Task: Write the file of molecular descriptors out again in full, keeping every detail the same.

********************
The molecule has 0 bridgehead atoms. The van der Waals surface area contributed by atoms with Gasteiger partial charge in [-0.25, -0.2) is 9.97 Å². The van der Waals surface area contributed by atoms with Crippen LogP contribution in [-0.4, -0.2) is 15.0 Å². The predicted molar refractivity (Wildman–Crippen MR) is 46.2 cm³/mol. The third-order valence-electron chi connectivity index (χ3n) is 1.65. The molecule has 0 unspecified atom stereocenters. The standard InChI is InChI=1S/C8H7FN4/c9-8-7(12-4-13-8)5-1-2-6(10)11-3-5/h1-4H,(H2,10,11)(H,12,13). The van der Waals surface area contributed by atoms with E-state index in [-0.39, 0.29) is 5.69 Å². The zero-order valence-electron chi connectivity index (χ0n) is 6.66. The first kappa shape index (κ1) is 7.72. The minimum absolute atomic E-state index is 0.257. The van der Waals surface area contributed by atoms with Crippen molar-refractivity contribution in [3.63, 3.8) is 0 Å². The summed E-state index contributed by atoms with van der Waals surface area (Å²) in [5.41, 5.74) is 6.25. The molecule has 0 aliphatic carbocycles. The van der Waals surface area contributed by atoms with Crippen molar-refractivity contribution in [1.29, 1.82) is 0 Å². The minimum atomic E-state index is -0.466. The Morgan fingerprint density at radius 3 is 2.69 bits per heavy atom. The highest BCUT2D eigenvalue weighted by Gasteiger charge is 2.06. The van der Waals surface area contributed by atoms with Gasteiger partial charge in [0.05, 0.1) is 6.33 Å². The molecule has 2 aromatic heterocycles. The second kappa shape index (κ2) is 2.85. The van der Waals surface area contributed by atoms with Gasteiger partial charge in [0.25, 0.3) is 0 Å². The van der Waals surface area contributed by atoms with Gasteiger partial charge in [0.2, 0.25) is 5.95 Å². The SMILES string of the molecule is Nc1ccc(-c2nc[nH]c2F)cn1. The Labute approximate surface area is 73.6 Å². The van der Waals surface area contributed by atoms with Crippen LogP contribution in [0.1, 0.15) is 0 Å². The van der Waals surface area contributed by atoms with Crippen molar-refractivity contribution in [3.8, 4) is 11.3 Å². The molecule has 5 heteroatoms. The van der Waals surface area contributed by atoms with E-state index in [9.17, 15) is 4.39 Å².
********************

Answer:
The molecule has 0 bridgehead atoms. The van der Waals surface area contributed by atoms with Gasteiger partial charge in [-0.25, -0.2) is 9.97 Å². The van der Waals surface area contributed by atoms with Crippen LogP contribution in [-0.4, -0.2) is 15.0 Å². The predicted molar refractivity (Wildman–Crippen MR) is 46.2 cm³/mol. The third-order valence-electron chi connectivity index (χ3n) is 1.65. The molecule has 0 unspecified atom stereocenters. The standard InChI is InChI=1S/C8H7FN4/c9-8-7(12-4-13-8)5-1-2-6(10)11-3-5/h1-4H,(H2,10,11)(H,12,13). The van der Waals surface area contributed by atoms with E-state index in [-0.39, 0.29) is 5.69 Å². The zero-order valence-electron chi connectivity index (χ0n) is 6.66. The first kappa shape index (κ1) is 7.72. The minimum absolute atomic E-state index is 0.257. The van der Waals surface area contributed by atoms with Crippen molar-refractivity contribution in [3.63, 3.8) is 0 Å². The summed E-state index contributed by atoms with van der Waals surface area (Å²) in [5.41, 5.74) is 6.25. The molecule has 0 aliphatic carbocycles. The van der Waals surface area contributed by atoms with Crippen molar-refractivity contribution in [1.29, 1.82) is 0 Å². The minimum atomic E-state index is -0.466. The Morgan fingerprint density at radius 3 is 2.69 bits per heavy atom. The highest BCUT2D eigenvalue weighted by Gasteiger charge is 2.06. The van der Waals surface area contributed by atoms with Gasteiger partial charge in [0.05, 0.1) is 6.33 Å². The molecule has 2 aromatic heterocycles. The second kappa shape index (κ2) is 2.85. The van der Waals surface area contributed by atoms with Gasteiger partial charge in [0.25, 0.3) is 0 Å². The van der Waals surface area contributed by atoms with Gasteiger partial charge in [0.2, 0.25) is 5.95 Å². The SMILES string of the molecule is Nc1ccc(-c2nc[nH]c2F)cn1. The Labute approximate surface area is 73.6 Å². The van der Waals surface area contributed by atoms with Crippen LogP contribution in [0.1, 0.15) is 0 Å². The van der Waals surface area contributed by atoms with Crippen molar-refractivity contribution in [3.8, 4) is 11.3 Å². The molecule has 5 heteroatoms. The van der Waals surface area contributed by atoms with E-state index in [9.17, 15) is 4.39 Å².